Church foreclosure rate rising

Young congregations are struggling across this country as their physical plant’s construction debt, created when the economy was booming, is suddenly becoming a major drag on their ability to provide the programs that were fueling their growth.

According to this AP article:

“Foreclosures and delinquencies for congregations are rising, according to companies that specialize in church mortgages. With credit scarce, church construction sites have gone quiet, holding shells of sanctuaries that were meant to be completed months ago.

[…]’The economy has dramatically changed over the last year to 18 months in a way that very few, if any, had expected,’ said John Stoffel, administrative pastor at Seabreeze Church in Huntington, Calif.

[…]It’s hard to quantify just how many churches are at risk. Foreclosure records are scattered throughout county offices nationwide. Completing a foreclosure takes months or longer, so it’s too soon for many failures to show up on a company’s books. In financially stressed churches, clergy are often reluctant to discuss their plight. They don’t want to alarm their congregants, and they fear that any complaints about their dealings with banks will backfire.”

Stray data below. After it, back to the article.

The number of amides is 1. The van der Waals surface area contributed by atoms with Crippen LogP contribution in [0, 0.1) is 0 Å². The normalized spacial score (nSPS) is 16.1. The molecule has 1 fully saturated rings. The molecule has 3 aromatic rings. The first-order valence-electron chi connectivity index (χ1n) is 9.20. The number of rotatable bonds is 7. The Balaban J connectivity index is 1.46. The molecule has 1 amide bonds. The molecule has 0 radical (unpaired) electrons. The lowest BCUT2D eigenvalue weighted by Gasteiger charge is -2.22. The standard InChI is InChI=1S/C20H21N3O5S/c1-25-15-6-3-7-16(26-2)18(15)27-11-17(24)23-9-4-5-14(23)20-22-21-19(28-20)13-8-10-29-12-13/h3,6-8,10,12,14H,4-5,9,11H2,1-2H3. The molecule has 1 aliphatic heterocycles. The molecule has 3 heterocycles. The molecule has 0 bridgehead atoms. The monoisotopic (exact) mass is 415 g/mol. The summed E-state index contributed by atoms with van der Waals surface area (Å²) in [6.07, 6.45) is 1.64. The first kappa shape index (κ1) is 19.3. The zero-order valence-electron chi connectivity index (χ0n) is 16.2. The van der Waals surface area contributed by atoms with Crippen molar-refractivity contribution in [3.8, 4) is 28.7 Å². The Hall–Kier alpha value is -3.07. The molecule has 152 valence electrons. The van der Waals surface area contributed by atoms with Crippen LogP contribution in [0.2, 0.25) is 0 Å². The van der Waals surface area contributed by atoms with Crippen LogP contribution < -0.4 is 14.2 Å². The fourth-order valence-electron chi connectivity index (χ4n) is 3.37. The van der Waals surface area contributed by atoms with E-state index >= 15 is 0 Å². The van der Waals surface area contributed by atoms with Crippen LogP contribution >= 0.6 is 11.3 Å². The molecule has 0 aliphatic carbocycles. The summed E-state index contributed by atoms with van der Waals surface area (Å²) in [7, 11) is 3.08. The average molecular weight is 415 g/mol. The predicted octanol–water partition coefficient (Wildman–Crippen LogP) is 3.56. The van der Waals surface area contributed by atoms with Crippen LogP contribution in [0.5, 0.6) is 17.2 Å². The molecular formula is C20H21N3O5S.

Read the full article here.

Seeker friendly churches, life-style congregations with attached Christian Malls and entertainment centers are probably most effected by all this. Episcopal congregations, which for the most part reside in smaller, affordable and paid-for buildings are going to have a much easier time weathering this particular storm.

Category : The Lead

Comment Policy
Our comment policy requires that you use your real name and provide an email address (your email will not be published). Comments that use non-PG rated language, include personal attacks, that are not provable as fact or that we deem in any way to to be counter to our mission of fostering respectful dialogue will not be posted

One Comment
  1. I wonder whether we might think about restoring older norms about not consecrating ground until it is paid off. That policy helped create the tendency not to have overmortgaged property, which will help some of our congregations weather the storm. I understand the desire to be able to leverage for missionary expansion, but we ought to create a culture that promotes upfront investment when planting a new congregation. Standing committees need to provide strong oversight on these questions.

Write a Reply or Comment

Your email address will not be published. Required fields are marked *